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Vintage International, 1994, 368 pages

On November 15, 1959, in the small town of Holcomb, Kansas, four members of the Clutter family were viciously murdered. There was no motive and no clues. They were all shot with a shotgun several times, except for the patriarch, Herbert Clutter, who also had his throat slashed before being shot.

Truman Capote read about this story in the newspaper and decided to travel to Holcomb, in the hopes of writing a novel. In the course of four years, he completely immersed himself into the community. He also conducted extensive interviews with the two perpetrators, Richard “Dick” Hickock and Perry Smith, and gained their trust once they were caught six weeks after the murders.

There’s got to be something wrong with us. To do what we did.

In Cold Blood is a chilling study into the complex psychological relationship between Hickock and Smith, and the devastating impact of the Clutter murders on Holcomb. Capote also takes a look at the lives of the Clutter family before they were killed. The motive for the murders: Hickock and Smith broke into the Clutter home to steal the money from their safe, but Herbert Clutter was known for never carrying cash. Smith and Hickock got upset and didn’t want to leave any witnesses.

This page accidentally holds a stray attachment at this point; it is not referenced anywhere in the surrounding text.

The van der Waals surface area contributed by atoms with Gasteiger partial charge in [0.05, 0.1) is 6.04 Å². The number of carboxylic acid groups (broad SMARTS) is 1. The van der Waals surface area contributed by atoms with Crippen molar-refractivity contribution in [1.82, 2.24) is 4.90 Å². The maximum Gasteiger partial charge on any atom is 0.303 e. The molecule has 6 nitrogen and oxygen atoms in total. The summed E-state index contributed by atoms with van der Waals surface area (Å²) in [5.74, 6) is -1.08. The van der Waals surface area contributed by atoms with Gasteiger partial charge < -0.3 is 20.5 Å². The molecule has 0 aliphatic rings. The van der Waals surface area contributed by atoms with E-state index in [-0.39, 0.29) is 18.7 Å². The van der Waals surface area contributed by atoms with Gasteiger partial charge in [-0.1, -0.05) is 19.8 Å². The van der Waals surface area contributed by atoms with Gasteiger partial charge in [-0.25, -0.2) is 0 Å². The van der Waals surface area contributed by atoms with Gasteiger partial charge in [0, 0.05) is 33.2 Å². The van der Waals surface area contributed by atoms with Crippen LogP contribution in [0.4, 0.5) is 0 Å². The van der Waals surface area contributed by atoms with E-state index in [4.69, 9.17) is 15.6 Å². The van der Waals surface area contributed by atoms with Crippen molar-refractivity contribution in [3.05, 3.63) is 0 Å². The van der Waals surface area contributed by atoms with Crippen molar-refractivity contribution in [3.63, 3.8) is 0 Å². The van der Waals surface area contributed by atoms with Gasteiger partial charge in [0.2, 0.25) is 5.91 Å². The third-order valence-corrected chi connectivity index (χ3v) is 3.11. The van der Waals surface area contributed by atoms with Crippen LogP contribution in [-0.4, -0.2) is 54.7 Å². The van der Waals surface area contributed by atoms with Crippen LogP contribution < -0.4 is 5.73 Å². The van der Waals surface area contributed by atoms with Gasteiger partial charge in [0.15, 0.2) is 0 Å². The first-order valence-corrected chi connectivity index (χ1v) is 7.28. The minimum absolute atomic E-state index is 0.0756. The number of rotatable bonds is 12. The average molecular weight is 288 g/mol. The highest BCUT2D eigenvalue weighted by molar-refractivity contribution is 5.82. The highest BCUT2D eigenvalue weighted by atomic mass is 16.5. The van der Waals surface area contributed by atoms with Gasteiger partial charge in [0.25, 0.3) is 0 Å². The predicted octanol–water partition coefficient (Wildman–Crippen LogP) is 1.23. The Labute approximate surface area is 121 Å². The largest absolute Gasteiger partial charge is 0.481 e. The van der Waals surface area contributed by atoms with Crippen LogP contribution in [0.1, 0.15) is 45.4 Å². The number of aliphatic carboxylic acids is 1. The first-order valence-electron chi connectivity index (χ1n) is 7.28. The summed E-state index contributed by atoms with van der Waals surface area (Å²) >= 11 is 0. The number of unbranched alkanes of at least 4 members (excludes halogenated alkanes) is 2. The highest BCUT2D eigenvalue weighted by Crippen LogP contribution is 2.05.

This novel was so disturbing, I was so scared to read it before bed, but I was completely sucked into the story, I had to finish it. You know who the killers are right in the beginning of the novel, because of the way Capote sets up the story, and I was terrified that they were going to commit more vicious crimes before they got caught. The suspense that Capote creates sets your teeth on edge.

Once caught, the killers almost immediately confess to the crimes. They are eventually tried, convicted, and sent to Death Row. They are both hanged about four years after the murders.

The investigative, interviewing, and writing skills of Capote are so remarkable that this novel is considered to be a pioneer in the genre of true crime and the first “non-fiction” novel. I must also consider this novel to be one of the finest pieces of investigative journalism ever written.

I highly recommend this novel to any fans of crime or journalism or non-fiction. I’ve also watched the two recent films that came out about Capote writing and investigating for In Cold Blood: Capote (2005, in which Phillip Seymour Hoffman won Best Actor). Infamous (2006). Capote was fantastic and perfectly portrayed the story as I saw it in my head while reading In Cold Blood; Infamous, not so much.


{  } Pretty bad
{  } Tolerable
{  } All right
{  } Exciting
{x} Enthralling

Book 51 out of 60